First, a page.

Latest federal plan for Columbia salmon challenged

GRANTS PASS, Ore. — Conservation groups and salmon advocates have challenged the Obama administration’s latest plan for making Columbia Basin dams safe for salmon.

The challenge was filed Tuesday in U.S. District Court in Portland against the National Oceanic and Atmospheric Administration’s Fisheries Service, which oversees salmon protection, and the U.S. Army Corps of Engineers and U.S. Bureau of Reclamation, which operate the dams. It was the seventh challenge since the lawsuit was originally filed in 2001.

Joseph Bogaard of Save Our Wild Salmon said the plan is “virtually indistinguishable” from the one overturned by a federal court three years ago.

A federal judge rejected that plan because it relied too heavily on habitat-restoration plans that were not specific.

Bogaard said efforts to develop a better plan through collaboration, rather than litigation, were rebuffed.

NOAA Fisheries said in a statement that the agency has made “clear and demonstrable progress in rebuilding salmon and steelhead runs throughout the Columbia Basin,” and it expects progress to continue.

“We are not surprised, but we are disappointed at the prospect of yet another cycle of litigation, which only distracts from implementing projects on the ground,” spokeswoman Connie Barkley said in an email. “We will continue to work collaboratively with our many regional partners to ensure the protection and restoration of these important fish and their habitats now and well into the future, and we encourage all to join in that effort.”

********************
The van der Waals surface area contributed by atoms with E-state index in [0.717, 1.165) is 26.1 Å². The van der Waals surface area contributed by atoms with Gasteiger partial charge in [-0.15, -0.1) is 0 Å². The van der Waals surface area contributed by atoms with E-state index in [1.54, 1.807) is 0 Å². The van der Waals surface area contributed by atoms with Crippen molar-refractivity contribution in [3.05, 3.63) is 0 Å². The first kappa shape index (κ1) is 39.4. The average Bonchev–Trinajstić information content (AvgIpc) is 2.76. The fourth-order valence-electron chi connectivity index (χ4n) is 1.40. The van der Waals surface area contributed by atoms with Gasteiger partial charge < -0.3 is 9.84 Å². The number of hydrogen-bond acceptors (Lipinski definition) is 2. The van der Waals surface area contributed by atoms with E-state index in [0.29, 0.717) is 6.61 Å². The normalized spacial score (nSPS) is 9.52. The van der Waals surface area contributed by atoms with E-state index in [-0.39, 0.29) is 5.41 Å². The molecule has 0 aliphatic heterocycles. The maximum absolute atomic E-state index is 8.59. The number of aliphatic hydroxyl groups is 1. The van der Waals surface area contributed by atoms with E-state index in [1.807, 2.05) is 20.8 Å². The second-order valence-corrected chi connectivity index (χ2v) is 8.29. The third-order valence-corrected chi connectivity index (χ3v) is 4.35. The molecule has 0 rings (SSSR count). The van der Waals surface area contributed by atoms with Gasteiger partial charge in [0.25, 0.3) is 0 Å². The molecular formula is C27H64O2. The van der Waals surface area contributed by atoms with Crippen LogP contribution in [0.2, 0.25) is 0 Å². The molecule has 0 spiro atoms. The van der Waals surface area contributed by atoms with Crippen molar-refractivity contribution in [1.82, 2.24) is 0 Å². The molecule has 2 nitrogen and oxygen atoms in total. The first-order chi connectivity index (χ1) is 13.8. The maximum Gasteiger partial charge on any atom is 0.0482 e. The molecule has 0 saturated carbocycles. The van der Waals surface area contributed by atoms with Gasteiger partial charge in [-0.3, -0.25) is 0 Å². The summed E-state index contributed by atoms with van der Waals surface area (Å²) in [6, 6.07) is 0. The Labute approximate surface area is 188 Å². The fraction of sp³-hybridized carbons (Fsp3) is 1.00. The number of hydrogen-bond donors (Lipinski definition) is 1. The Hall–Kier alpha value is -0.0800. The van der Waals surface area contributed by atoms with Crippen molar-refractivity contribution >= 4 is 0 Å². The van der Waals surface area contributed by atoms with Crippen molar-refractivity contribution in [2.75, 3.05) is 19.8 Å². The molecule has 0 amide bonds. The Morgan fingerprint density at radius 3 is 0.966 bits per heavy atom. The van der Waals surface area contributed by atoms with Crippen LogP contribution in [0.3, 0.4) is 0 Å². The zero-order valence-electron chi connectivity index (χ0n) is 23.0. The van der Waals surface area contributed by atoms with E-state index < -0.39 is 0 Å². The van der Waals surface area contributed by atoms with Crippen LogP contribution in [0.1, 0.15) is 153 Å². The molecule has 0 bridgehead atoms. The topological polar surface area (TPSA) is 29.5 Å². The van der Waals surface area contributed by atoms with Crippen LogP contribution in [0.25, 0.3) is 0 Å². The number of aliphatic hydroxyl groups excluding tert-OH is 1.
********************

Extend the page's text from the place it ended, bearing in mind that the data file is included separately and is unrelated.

The Corps of Engineers and Bureau of Reclamation had no immediate comment about the new legal challenge.

The plan, required by the U.S. Endangered Species Act and known as a biological opinion, is the fifth filed by the government since Columbia Basin salmon went on the endangered species list in the 1990s. It balances the protection of endangered salmon against the operation of the hydroelectric dams, which provide much of the power used in the Northwest. It acknowledges that the dams imperil endangered salmon, but it offers actions to make up for the losses. Four previous plans have all been rejected by a federal judge.

While the return of adult salmon to the Columbia has surged in recent years, the great majority were bred in hatcheries, and thus are not covered by the Endangered Species Act. Some runs of wild fish have continued to struggle.

A decade ago, a federal judge ordered the government to increase the amount of water spilled over the dams, which increases the numbers of young fish that survive their migration to the ocean but reduces the amount of hydroelectric power the dams produce. The government has since resisted pressure from salmon advocates to increase spill even more, saying it wasn’t needed.

“A 17-year scientific study demonstrates that spill is our most effective immediate measure to increase salmon survival across their life cycle,” Liz Hamilton, executive director of the Northwest Sportfishing Industry Association, said in a statement. “The salmon are talking, and it’s hard to fathom why (NOAA Fisheries), the science agency charged with restoring them, isn’t listening.”

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